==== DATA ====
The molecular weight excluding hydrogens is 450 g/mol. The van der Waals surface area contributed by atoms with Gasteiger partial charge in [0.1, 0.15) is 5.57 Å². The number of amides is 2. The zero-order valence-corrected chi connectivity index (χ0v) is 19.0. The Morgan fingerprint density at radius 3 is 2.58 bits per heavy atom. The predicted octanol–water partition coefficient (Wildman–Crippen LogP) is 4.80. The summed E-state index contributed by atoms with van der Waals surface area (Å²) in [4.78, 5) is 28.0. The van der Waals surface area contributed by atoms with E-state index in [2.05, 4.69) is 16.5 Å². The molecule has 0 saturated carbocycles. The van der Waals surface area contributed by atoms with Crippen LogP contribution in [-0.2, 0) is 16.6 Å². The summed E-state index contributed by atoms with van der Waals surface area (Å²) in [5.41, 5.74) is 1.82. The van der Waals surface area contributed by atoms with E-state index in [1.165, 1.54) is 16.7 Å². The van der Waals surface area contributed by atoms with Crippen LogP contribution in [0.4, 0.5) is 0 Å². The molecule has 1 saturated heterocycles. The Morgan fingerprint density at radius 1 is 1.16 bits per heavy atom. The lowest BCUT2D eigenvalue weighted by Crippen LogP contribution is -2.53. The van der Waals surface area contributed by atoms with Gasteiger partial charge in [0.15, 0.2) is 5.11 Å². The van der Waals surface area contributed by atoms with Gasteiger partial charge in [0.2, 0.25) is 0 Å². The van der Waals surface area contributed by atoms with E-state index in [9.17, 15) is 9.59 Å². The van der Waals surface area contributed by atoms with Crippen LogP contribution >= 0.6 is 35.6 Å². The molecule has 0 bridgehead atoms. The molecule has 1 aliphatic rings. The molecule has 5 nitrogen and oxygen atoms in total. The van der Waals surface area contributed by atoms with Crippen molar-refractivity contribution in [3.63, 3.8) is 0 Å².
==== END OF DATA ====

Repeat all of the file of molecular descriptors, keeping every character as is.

The molecular weight excluding hydrogens is 450 g/mol. The van der Waals surface area contributed by atoms with Gasteiger partial charge in [0.1, 0.15) is 5.57 Å². The number of amides is 2. The zero-order valence-corrected chi connectivity index (χ0v) is 19.0. The Morgan fingerprint density at radius 3 is 2.58 bits per heavy atom. The predicted octanol–water partition coefficient (Wildman–Crippen LogP) is 4.80. The summed E-state index contributed by atoms with van der Waals surface area (Å²) in [4.78, 5) is 28.0. The van der Waals surface area contributed by atoms with E-state index in [2.05, 4.69) is 16.5 Å². The molecule has 0 saturated carbocycles. The van der Waals surface area contributed by atoms with Crippen LogP contribution in [-0.2, 0) is 16.6 Å². The summed E-state index contributed by atoms with van der Waals surface area (Å²) in [5.41, 5.74) is 1.82. The van der Waals surface area contributed by atoms with E-state index in [1.165, 1.54) is 16.7 Å². The van der Waals surface area contributed by atoms with Crippen LogP contribution in [0.4, 0.5) is 0 Å². The molecule has 1 saturated heterocycles. The Morgan fingerprint density at radius 1 is 1.16 bits per heavy atom. The lowest BCUT2D eigenvalue weighted by Crippen LogP contribution is -2.53. The van der Waals surface area contributed by atoms with Gasteiger partial charge in [0.15, 0.2) is 5.11 Å². The van der Waals surface area contributed by atoms with Gasteiger partial charge in [0.2, 0.25) is 0 Å². The van der Waals surface area contributed by atoms with E-state index in [9.17, 15) is 9.59 Å². The van der Waals surface area contributed by atoms with Crippen LogP contribution >= 0.6 is 35.6 Å². The molecule has 0 bridgehead atoms. The molecule has 1 aliphatic rings. The molecule has 5 nitrogen and oxygen atoms in total. The van der Waals surface area contributed by atoms with Crippen molar-refractivity contribution in [3.63, 3.8) is 0 Å².